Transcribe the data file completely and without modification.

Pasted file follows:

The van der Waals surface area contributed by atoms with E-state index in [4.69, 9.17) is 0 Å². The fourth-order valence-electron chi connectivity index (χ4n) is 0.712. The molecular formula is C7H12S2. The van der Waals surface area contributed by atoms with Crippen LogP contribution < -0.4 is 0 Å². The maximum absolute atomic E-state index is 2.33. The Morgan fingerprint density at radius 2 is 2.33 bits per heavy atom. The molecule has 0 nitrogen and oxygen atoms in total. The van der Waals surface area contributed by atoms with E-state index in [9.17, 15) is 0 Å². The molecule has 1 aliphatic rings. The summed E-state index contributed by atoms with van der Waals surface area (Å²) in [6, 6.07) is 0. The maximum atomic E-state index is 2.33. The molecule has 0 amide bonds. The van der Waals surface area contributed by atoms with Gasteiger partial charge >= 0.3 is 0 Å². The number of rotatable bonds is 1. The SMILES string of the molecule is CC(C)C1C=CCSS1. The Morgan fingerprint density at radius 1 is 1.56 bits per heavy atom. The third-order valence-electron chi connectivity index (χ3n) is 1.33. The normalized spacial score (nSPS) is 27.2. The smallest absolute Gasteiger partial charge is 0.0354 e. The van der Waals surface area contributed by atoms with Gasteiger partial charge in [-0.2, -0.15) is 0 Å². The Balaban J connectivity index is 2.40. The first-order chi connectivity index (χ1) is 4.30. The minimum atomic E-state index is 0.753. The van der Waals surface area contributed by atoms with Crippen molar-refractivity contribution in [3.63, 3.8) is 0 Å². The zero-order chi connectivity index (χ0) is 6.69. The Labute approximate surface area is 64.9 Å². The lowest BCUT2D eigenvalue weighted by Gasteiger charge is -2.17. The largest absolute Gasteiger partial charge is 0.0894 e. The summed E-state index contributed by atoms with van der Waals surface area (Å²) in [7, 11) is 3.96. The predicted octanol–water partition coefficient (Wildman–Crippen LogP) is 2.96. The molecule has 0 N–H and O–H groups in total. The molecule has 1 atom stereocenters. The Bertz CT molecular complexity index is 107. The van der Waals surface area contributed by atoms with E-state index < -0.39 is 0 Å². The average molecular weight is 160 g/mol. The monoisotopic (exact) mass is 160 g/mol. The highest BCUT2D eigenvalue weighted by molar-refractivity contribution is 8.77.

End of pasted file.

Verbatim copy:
The van der Waals surface area contributed by atoms with E-state index in [4.69, 9.17) is 0 Å². The fourth-order valence-electron chi connectivity index (χ4n) is 0.712. The molecular formula is C7H12S2. The van der Waals surface area contributed by atoms with Crippen LogP contribution < -0.4 is 0 Å². The maximum absolute atomic E-state index is 2.33. The Morgan fingerprint density at radius 2 is 2.33 bits per heavy atom. The molecule has 0 nitrogen and oxygen atoms in total. The van der Waals surface area contributed by atoms with E-state index in [9.17, 15) is 0 Å². The molecule has 1 aliphatic rings. The summed E-state index contributed by atoms with van der Waals surface area (Å²) in [6, 6.07) is 0. The maximum atomic E-state index is 2.33. The molecule has 0 amide bonds. The van der Waals surface area contributed by atoms with Gasteiger partial charge >= 0.3 is 0 Å². The number of rotatable bonds is 1. The SMILES string of the molecule is CC(C)C1C=CCSS1. The Morgan fingerprint density at radius 1 is 1.56 bits per heavy atom. The third-order valence-electron chi connectivity index (χ3n) is 1.33. The normalized spacial score (nSPS) is 27.2. The smallest absolute Gasteiger partial charge is 0.0354 e. The van der Waals surface area contributed by atoms with Gasteiger partial charge in [-0.2, -0.15) is 0 Å². The Balaban J connectivity index is 2.40. The first-order chi connectivity index (χ1) is 4.30. The minimum atomic E-state index is 0.753. The van der Waals surface area contributed by atoms with Crippen molar-refractivity contribution in [3.63, 3.8) is 0 Å². The zero-order chi connectivity index (χ0) is 6.69. The Labute approximate surface area is 64.9 Å². The lowest BCUT2D eigenvalue weighted by Gasteiger charge is -2.17. The largest absolute Gasteiger partial charge is 0.0894 e. The summed E-state index contributed by atoms with van der Waals surface area (Å²) in [7, 11) is 3.96. The predicted octanol–water partition coefficient (Wildman–Crippen LogP) is 2.96. The molecule has 0 N–H and O–H groups in total. The molecule has 1 atom stereocenters. The Bertz CT molecular complexity index is 107. The van der Waals surface area contributed by atoms with E-state index < -0.39 is 0 Å². The average molecular weight is 160 g/mol. The monoisotopic (exact) mass is 160 g/mol. The highest BCUT2D eigenvalue weighted by molar-refractivity contribution is 8.77.